An arbitrator is person selected by mutual consent of the parties to settle the matters in controversy between them. A person appointed to adjudicate the difference is called an arbitrator. An arbitrator is a tribunal chosen by the consent of the parties.
Any person who enjoys the confidence of the parties may be selected as an arbitrator. Every person is free to choose his own judge for the settlement of any matter in controversy, and the judge so chosen, if accepted by the opposite party, becomes an arbitrator. They may choose an arbitrator by lot or in any other way. If they an incompetent or unfit person, that is their own affair.
An arbitrator should be a person who stands indifferent between the parties. He should have no interest direct or remote in the subject-matter of the controversy or in the parties. Any person who is under any legal disability by virtue of statutory provision or by reason of public policy cannot act as an arbitrator. An arbitration agreement appointing a supreme head of the state as an arbitrator would be against public policy and hence void at its inception.
Appointment of an arbitrator by the parties
The parties may by agreement appoint whomsoever they please to arbitrate on their dispute. They may appoint a single arbitrator or two arbitrators and an umpire or two or more arbitrators without any umpire. The parties may appoint an arbitrator in the following ways:
1) An arbitrator may be named in the arbitration agreement, or
2) He may not be named at all, or
3) It may be agreed that the arbitrator shall be appointed by a third party who shall be named in the agreement.
Powers of Arbitrator and Umpire
Section 13 lays down the powers of arbitrators or umpire. It is subject to the agreement of the parties. But they cannot be compelled to exercise those powers. This section is applicable to statutory arbitration as well. The various powers are as under :
(1) To administer oath to parties and witnesses appearing before him;
(2) To state a special case for the opinion of the court on any question of law or state the award in the form of a special case for the opinion of the court;
(3) To make the award conditional or in the alternative;
(4) To correct in an award any clerical mistake or error arising from any accidental slip or omission;
(5) To administer any party interrogatories.
In addition to the statutory powers given above, there are some implied and incidental powers, such as:
a) Power to obtain legal assistance.
b) Power to delegate authority limited to the performance of acts of ministerial character
c) Power to award interest
d) Power to award costs
e) Power to allow payment by installments
f) Power to allow amendment of the plaint.
The arbitrators have no power:
1) To allow withdrawal of the reference
2) To receive or realize monies
3) Alter the terms of arbitration agreement
4) Award damages otherwise than in accordance with law.
Duties of Arbitrator or Umpire
1. Duty to follow rules of natural justice :
An arbitrator must observe the rules of natural justice. He must act in a judicial manner. His enquiry should not be slip-shod but full and complete. He must give due notices and maintain proper record of the proceedings. He ought not hear one side in the absence of the other side. Any departure from the rules of natural justice is sure to vitiate the award.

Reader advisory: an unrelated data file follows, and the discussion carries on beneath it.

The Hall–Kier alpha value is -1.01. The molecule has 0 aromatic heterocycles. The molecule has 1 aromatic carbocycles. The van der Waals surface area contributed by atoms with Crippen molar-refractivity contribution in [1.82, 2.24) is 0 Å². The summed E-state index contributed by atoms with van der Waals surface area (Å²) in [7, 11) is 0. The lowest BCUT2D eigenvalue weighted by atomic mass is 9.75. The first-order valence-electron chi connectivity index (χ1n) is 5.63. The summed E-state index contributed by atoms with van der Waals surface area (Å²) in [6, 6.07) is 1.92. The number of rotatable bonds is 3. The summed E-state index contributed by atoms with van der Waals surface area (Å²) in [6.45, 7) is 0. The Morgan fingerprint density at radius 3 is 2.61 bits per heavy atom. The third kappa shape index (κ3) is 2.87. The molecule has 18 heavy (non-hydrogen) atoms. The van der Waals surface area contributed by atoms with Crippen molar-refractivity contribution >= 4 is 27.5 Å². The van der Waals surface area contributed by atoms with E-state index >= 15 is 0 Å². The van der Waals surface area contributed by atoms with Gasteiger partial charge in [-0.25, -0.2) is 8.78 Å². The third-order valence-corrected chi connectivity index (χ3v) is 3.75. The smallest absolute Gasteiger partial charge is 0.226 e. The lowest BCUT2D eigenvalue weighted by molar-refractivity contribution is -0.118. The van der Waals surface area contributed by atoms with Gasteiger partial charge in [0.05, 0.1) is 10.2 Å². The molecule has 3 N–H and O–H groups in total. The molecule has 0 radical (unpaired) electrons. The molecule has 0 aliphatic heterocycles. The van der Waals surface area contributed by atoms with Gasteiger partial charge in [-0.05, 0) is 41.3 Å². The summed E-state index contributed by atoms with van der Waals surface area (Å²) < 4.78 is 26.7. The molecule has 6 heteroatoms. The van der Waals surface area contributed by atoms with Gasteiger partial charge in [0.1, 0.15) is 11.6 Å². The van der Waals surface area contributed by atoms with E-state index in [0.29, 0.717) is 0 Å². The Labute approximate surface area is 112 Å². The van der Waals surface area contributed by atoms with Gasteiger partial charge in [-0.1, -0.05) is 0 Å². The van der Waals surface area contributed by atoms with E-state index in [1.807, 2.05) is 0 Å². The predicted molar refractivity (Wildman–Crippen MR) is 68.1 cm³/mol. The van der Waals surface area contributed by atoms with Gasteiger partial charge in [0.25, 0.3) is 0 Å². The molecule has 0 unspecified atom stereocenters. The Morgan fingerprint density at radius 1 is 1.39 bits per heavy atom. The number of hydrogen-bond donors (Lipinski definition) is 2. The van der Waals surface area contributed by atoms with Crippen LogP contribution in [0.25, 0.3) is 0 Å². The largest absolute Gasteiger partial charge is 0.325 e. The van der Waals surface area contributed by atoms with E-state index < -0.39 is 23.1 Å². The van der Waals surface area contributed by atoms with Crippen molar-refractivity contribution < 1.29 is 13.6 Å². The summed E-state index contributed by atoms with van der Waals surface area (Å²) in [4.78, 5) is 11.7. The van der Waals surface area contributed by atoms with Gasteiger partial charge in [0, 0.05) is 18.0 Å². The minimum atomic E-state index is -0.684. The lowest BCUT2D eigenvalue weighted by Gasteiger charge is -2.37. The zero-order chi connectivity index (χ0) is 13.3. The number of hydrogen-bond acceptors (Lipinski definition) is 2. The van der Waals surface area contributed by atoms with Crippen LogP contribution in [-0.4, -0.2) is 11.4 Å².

2. Duty to act fairly to both parties :
The arbitrator must act fairly to both parties. He must not favor one party more than another, or do anything for one party which he does not do for another.
3. Duty not to delegate :
An arbitrator must not delegate his duties to a third person, or to a co-arbitrator. Since one who has an authority to do an act for another, must do it himself and cannot delegate to another. This rule is, however, subject to the exception that an arbitrator may delegate to another the performance of an act of ministerial character only.
4. Duty to decide according to law :
It is duty of an arbitrator, in the absence of a provision to the contrary, to decide the question according to legal rights of the parties and not according to what he may consider to be fair and reasonable under the circumstances. If an arbitrator decides honestly, through wrongly, he is not guilty of misconduct. But deliberate disregard of law in matters of arbitration is misconduct.
5. Duty not to exceed his authority :
An arbitrator cannot go beyond the scope of his authority. He derives his authority from the arbitration agreement. He cannot take upon himself an authority which is not conferred by the submission. If the arbitrators go beyond the scope of reference and decide a dispute not referred to them, the award is bad.
6. Duty to decide all matters referred :
It is the duty of the arbitrator to decide all the matter referred to him. Where he omits to decide some of the important questions referred the award is bad. A partial award is invalid and should be remitted for reconsideration.
7. Duty to act together :
When there are several arbitrators, all must act together. The presence of all the arbitrators at all the meetings is essential to the validity of the award. Omission on the part of the arbitrators to act together amounts to misconduct.
8. Duty not to accept hospitality :
An arbitrator should not accept hospitality from one of the parties, if the invitation is given with the intention of inducing him to act unfairly. But merely dining or lunching with one of the parties and his witness in the absence of other will not invalidate an award.